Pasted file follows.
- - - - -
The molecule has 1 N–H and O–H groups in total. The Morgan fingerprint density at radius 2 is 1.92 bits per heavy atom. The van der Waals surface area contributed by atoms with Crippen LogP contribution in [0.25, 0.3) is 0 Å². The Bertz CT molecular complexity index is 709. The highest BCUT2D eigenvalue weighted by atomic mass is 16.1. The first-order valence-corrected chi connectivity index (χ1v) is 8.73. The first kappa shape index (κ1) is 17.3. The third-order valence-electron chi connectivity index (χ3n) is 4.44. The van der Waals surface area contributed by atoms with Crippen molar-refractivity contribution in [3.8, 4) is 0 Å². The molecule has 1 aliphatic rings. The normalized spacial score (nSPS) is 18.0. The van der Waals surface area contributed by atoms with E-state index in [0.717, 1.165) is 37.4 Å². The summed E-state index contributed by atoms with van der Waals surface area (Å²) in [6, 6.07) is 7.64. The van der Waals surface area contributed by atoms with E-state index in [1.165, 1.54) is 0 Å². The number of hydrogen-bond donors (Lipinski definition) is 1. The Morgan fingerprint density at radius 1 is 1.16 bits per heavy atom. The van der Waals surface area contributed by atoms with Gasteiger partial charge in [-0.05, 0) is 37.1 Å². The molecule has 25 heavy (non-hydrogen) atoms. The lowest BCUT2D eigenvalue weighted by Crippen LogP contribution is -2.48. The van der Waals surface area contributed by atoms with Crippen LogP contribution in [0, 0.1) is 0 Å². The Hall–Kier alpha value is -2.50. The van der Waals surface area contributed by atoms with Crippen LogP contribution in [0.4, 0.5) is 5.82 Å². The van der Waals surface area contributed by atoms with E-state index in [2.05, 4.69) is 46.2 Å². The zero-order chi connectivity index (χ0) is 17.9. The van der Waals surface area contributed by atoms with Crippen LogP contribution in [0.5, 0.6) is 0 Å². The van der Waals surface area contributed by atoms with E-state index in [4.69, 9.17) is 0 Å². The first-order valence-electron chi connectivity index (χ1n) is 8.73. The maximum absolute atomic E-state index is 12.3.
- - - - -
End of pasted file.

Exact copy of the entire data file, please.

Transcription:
The molecule has 1 N–H and O–H groups in total. The Morgan fingerprint density at radius 2 is 1.92 bits per heavy atom. The van der Waals surface area contributed by atoms with Crippen LogP contribution in [0.25, 0.3) is 0 Å². The Bertz CT molecular complexity index is 709. The highest BCUT2D eigenvalue weighted by atomic mass is 16.1. The first-order valence-corrected chi connectivity index (χ1v) is 8.73. The first kappa shape index (κ1) is 17.3. The third-order valence-electron chi connectivity index (χ3n) is 4.44. The van der Waals surface area contributed by atoms with Crippen molar-refractivity contribution in [3.8, 4) is 0 Å². The molecule has 1 aliphatic rings. The normalized spacial score (nSPS) is 18.0. The van der Waals surface area contributed by atoms with E-state index in [0.717, 1.165) is 37.4 Å². The summed E-state index contributed by atoms with van der Waals surface area (Å²) in [6, 6.07) is 7.64. The van der Waals surface area contributed by atoms with E-state index in [1.165, 1.54) is 0 Å². The number of hydrogen-bond donors (Lipinski definition) is 1. The Morgan fingerprint density at radius 1 is 1.16 bits per heavy atom. The van der Waals surface area contributed by atoms with Gasteiger partial charge in [-0.05, 0) is 37.1 Å². The molecule has 25 heavy (non-hydrogen) atoms. The lowest BCUT2D eigenvalue weighted by Crippen LogP contribution is -2.48. The van der Waals surface area contributed by atoms with Crippen LogP contribution in [0, 0.1) is 0 Å². The Hall–Kier alpha value is -2.50. The van der Waals surface area contributed by atoms with Crippen LogP contribution in [0.4, 0.5) is 5.82 Å². The van der Waals surface area contributed by atoms with E-state index in [2.05, 4.69) is 46.2 Å². The zero-order chi connectivity index (χ0) is 17.9. The van der Waals surface area contributed by atoms with Crippen LogP contribution in [0.5, 0.6) is 0 Å². The van der Waals surface area contributed by atoms with E-state index in [4.69, 9.17) is 0 Å². The first-order valence-electron chi connectivity index (χ1n) is 8.73. The maximum absolute atomic E-state index is 12.3.